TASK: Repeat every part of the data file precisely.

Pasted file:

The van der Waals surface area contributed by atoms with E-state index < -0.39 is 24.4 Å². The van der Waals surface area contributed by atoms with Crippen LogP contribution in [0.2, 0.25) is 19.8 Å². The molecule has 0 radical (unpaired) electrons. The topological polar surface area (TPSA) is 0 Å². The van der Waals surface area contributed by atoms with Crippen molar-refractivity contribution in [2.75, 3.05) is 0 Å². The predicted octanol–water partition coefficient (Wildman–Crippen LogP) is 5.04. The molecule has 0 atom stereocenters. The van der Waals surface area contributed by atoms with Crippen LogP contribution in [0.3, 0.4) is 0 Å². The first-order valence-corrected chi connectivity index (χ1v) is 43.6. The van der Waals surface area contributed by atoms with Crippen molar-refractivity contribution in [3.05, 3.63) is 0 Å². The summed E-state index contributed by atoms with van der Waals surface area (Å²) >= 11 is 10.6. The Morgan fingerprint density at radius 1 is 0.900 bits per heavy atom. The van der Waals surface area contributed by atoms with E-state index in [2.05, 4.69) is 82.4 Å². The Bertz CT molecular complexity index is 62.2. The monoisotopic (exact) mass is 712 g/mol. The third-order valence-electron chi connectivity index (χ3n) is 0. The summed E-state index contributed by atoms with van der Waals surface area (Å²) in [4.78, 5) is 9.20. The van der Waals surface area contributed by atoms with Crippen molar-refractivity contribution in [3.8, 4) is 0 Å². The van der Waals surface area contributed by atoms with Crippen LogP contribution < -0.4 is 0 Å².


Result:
The van der Waals surface area contributed by atoms with E-state index < -0.39 is 24.4 Å². The van der Waals surface area contributed by atoms with Crippen LogP contribution in [0.2, 0.25) is 19.8 Å². The molecule has 0 radical (unpaired) electrons. The topological polar surface area (TPSA) is 0 Å². The van der Waals surface area contributed by atoms with Crippen molar-refractivity contribution in [2.75, 3.05) is 0 Å². The predicted octanol–water partition coefficient (Wildman–Crippen LogP) is 5.04. The molecule has 0 atom stereocenters. The van der Waals surface area contributed by atoms with Crippen LogP contribution in [0.3, 0.4) is 0 Å². The first-order valence-corrected chi connectivity index (χ1v) is 43.6. The van der Waals surface area contributed by atoms with Crippen molar-refractivity contribution in [3.05, 3.63) is 0 Å². The summed E-state index contributed by atoms with van der Waals surface area (Å²) >= 11 is 10.6. The Morgan fingerprint density at radius 1 is 0.900 bits per heavy atom. The van der Waals surface area contributed by atoms with E-state index in [2.05, 4.69) is 82.4 Å². The Bertz CT molecular complexity index is 62.2. The monoisotopic (exact) mass is 712 g/mol. The third-order valence-electron chi connectivity index (χ3n) is 0. The summed E-state index contributed by atoms with van der Waals surface area (Å²) in [4.78, 5) is 9.20. The van der Waals surface area contributed by atoms with Crippen molar-refractivity contribution in [3.8, 4) is 0 Å². The van der Waals surface area contributed by atoms with Crippen LogP contribution < -0.4 is 0 Å².